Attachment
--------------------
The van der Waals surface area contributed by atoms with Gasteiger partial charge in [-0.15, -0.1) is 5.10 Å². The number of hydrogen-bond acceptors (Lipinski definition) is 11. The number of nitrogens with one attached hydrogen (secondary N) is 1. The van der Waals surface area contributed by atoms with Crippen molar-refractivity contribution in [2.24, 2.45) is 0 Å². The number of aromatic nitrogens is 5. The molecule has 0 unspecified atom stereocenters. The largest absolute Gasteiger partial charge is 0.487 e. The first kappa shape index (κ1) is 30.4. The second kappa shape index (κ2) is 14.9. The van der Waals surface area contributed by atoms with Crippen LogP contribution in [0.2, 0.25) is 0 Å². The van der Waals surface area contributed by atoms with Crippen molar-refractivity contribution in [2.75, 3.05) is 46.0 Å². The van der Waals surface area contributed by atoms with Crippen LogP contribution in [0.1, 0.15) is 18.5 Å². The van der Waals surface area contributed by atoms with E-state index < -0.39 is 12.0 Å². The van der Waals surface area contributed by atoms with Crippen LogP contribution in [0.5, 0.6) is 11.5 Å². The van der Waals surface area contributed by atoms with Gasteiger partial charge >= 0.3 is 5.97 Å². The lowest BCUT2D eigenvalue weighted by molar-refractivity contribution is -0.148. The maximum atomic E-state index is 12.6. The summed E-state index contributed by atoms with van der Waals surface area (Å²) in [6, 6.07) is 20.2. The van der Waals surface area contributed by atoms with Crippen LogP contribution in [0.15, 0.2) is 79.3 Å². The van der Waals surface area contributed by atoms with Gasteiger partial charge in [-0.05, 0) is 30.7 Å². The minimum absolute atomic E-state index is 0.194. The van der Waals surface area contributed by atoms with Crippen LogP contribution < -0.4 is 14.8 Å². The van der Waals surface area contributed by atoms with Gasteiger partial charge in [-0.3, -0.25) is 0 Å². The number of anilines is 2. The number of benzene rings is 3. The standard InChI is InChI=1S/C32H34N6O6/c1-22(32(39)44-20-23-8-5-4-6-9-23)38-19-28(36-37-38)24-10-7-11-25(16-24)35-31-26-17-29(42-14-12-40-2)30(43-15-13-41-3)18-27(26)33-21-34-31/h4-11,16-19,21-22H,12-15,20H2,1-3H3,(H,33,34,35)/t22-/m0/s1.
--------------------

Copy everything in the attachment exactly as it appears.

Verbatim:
The van der Waals surface area contributed by atoms with Gasteiger partial charge in [-0.15, -0.1) is 5.10 Å². The number of hydrogen-bond acceptors (Lipinski definition) is 11. The number of nitrogens with one attached hydrogen (secondary N) is 1. The van der Waals surface area contributed by atoms with Crippen molar-refractivity contribution in [2.24, 2.45) is 0 Å². The number of aromatic nitrogens is 5. The molecule has 0 unspecified atom stereocenters. The largest absolute Gasteiger partial charge is 0.487 e. The first kappa shape index (κ1) is 30.4. The second kappa shape index (κ2) is 14.9. The van der Waals surface area contributed by atoms with Crippen LogP contribution in [0.2, 0.25) is 0 Å². The van der Waals surface area contributed by atoms with Crippen molar-refractivity contribution in [2.75, 3.05) is 46.0 Å². The van der Waals surface area contributed by atoms with Crippen LogP contribution in [0.1, 0.15) is 18.5 Å². The van der Waals surface area contributed by atoms with E-state index < -0.39 is 12.0 Å². The van der Waals surface area contributed by atoms with Crippen LogP contribution in [0.5, 0.6) is 11.5 Å². The van der Waals surface area contributed by atoms with Gasteiger partial charge >= 0.3 is 5.97 Å². The lowest BCUT2D eigenvalue weighted by molar-refractivity contribution is -0.148. The maximum atomic E-state index is 12.6. The summed E-state index contributed by atoms with van der Waals surface area (Å²) in [6, 6.07) is 20.2. The van der Waals surface area contributed by atoms with Crippen LogP contribution in [0.15, 0.2) is 79.3 Å². The van der Waals surface area contributed by atoms with Gasteiger partial charge in [-0.05, 0) is 30.7 Å². The minimum absolute atomic E-state index is 0.194. The van der Waals surface area contributed by atoms with Crippen LogP contribution < -0.4 is 14.8 Å². The van der Waals surface area contributed by atoms with Gasteiger partial charge in [-0.3, -0.25) is 0 Å². The number of anilines is 2. The number of benzene rings is 3. The standard InChI is InChI=1S/C32H34N6O6/c1-22(32(39)44-20-23-8-5-4-6-9-23)38-19-28(36-37-38)24-10-7-11-25(16-24)35-31-26-17-29(42-14-12-40-2)30(43-15-13-41-3)18-27(26)33-21-34-31/h4-11,16-19,21-22H,12-15,20H2,1-3H3,(H,33,34,35)/t22-/m0/s1.